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All about junmai
What is junmai?
Junmai is a Japanese word that means pure rice. It's an important classification when it comes to sake because this term differentiates between pure rice sake and impure rice sake or sake with add-ons. Brewers makes junmai using only rice, yeast, water and koji, which is a special mold used in Japanese sake-making. When a sake is junmai, it means the brewer didn't add any extra alcohol or sugar to it. If a bottle label doesn't mention junmai, it means the sake has some kind of additive. While people consider these sakes superior, it doesn't mean adding something to the sake is a negative. Sometimes, a brewer might add something to enhance the sake's aroma or flavor profile.
Junmai sake is generally full-bodied and features an elevated earthiness in flavors. You can detect rice flavor because that's the main ingredient in it. It has robust flavors but doesn’t have an intense fragrance. If you're a sake beginner, it's best to start with easy-to-drink ginjos that tend to be light and fruity. If you're a wine drinker or already have a developed palate, junmai is a good style for you. Junmai offers a rustic flavor that has subtle notes that beginners may not appreciate. For the highest grade of sake, opt for junmai daiginjo.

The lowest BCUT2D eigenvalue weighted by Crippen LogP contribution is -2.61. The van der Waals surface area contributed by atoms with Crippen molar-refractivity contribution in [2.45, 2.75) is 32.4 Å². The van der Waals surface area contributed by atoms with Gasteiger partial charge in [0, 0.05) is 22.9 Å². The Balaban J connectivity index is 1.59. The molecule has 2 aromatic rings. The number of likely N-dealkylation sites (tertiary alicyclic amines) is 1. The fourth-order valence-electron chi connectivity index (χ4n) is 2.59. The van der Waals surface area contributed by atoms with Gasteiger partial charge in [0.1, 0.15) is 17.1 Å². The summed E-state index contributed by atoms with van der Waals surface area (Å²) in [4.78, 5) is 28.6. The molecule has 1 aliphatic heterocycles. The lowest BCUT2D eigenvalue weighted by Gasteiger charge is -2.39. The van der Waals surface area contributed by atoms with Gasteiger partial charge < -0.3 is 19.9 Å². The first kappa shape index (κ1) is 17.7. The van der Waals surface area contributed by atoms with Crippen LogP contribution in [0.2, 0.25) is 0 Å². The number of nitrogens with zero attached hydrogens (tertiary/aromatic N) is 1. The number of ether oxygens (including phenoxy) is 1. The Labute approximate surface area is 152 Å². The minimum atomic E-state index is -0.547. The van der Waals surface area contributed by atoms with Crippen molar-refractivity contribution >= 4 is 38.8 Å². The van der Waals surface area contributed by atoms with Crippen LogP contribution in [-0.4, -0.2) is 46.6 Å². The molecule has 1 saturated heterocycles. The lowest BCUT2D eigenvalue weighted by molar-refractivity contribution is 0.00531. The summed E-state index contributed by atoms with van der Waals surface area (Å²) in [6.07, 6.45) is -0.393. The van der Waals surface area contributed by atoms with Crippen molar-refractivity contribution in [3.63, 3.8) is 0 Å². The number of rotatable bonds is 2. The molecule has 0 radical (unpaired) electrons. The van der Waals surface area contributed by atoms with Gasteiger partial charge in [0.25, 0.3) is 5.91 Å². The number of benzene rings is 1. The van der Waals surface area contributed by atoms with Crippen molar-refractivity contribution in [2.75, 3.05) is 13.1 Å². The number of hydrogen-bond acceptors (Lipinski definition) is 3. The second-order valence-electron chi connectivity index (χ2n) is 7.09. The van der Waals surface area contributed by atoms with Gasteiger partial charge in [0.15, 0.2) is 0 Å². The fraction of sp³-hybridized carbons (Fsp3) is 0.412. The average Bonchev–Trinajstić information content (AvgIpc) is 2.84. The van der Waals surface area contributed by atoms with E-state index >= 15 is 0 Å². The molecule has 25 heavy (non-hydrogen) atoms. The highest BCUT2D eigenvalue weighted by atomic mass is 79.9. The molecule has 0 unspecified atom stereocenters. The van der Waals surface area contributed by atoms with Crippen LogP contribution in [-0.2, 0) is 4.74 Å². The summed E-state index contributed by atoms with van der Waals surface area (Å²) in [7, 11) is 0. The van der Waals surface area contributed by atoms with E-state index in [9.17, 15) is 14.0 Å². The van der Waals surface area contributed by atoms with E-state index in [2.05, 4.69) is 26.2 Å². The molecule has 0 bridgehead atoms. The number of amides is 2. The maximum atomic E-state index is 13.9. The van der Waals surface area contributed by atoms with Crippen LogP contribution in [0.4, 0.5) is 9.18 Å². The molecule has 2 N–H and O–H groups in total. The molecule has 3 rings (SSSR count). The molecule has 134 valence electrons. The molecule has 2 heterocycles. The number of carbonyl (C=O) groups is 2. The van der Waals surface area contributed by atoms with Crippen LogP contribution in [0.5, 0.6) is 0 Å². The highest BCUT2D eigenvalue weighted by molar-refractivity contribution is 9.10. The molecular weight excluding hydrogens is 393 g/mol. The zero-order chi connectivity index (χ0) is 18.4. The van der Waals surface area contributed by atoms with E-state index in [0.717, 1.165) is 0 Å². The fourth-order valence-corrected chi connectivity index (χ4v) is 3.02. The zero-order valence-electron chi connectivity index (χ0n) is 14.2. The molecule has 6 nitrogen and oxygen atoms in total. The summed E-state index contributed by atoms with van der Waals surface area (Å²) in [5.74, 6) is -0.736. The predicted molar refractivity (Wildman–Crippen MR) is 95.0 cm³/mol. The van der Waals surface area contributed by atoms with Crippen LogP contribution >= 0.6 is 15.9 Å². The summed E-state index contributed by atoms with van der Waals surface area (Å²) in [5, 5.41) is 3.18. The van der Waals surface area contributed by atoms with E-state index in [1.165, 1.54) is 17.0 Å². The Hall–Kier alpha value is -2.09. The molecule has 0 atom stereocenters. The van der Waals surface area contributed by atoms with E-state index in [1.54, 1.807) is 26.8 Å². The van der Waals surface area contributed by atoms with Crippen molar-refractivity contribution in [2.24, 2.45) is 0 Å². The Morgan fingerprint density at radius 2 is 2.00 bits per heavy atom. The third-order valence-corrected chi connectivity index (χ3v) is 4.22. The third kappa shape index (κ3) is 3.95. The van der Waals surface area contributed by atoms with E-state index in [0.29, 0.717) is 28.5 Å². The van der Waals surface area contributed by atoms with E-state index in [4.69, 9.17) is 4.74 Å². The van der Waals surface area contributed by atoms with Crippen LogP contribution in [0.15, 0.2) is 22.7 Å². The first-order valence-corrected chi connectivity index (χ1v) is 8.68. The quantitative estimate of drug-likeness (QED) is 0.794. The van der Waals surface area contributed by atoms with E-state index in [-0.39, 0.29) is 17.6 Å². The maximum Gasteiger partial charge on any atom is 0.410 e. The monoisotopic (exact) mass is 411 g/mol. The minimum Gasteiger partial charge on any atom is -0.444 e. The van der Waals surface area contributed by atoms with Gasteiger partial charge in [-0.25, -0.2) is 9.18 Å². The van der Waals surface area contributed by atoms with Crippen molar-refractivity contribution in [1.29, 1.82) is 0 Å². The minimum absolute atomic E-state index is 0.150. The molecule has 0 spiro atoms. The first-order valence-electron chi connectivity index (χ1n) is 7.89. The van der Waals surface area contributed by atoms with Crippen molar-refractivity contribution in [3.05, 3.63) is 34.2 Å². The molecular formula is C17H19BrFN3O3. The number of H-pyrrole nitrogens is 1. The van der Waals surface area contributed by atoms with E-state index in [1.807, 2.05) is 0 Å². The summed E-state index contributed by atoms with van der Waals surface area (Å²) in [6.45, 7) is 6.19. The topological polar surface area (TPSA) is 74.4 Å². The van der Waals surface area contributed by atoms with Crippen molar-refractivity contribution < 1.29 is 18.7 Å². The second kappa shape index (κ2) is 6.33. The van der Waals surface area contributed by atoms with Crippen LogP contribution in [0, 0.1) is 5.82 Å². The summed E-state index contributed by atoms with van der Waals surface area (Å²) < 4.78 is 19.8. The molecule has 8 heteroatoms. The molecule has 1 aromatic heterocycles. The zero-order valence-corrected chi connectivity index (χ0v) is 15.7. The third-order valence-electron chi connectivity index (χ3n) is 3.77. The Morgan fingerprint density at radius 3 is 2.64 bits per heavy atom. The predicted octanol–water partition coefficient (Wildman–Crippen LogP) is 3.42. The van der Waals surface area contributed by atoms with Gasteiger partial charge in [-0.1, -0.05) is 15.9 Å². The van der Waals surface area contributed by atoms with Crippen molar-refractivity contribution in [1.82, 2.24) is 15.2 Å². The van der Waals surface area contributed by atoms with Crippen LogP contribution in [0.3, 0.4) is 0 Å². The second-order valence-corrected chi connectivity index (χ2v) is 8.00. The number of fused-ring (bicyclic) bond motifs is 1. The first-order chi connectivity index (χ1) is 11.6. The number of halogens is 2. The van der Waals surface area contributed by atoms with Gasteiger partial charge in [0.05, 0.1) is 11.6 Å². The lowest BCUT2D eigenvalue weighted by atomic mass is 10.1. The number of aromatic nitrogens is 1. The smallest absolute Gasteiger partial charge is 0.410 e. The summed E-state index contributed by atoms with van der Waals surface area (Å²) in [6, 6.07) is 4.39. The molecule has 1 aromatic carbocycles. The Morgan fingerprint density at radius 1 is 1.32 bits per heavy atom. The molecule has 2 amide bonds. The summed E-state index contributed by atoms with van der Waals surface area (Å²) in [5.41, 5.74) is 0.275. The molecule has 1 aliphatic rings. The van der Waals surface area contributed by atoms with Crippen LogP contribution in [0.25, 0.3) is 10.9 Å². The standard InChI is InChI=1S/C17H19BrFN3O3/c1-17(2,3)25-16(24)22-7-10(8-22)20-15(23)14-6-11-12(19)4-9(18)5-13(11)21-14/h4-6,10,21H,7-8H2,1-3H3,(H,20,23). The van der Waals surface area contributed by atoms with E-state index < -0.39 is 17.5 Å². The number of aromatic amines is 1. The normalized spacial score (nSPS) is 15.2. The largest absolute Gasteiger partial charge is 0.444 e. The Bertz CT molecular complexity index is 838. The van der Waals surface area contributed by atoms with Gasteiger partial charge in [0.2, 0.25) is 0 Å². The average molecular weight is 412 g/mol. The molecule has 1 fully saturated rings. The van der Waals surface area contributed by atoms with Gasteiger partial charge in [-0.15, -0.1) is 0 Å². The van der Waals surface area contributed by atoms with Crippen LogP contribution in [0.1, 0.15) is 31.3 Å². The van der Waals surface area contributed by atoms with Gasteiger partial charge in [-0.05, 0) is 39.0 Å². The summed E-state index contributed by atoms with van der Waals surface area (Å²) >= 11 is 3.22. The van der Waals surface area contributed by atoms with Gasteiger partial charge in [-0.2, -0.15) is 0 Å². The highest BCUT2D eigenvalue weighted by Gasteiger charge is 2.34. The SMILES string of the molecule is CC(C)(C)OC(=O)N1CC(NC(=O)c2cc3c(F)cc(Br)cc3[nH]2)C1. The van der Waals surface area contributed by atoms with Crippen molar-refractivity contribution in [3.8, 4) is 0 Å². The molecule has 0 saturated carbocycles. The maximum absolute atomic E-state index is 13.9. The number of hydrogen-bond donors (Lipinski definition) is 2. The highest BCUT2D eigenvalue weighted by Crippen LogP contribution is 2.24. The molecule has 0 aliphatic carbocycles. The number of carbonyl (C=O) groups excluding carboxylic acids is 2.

Junmai sake pairings
Since junmai sakes are big and robust with an inherent richness, they match well with rich foods. Their high acidity levels balance well with heavy meats. Enjoy a glass of this pure rice sake with grilled sardines. The smokiness of the fish is a nice flavor to enjoy with the deep, earthy taste of sake. Grilled meats also blend well with junmai, and, in particular, red meats such as beef add a fuller taste to the sake.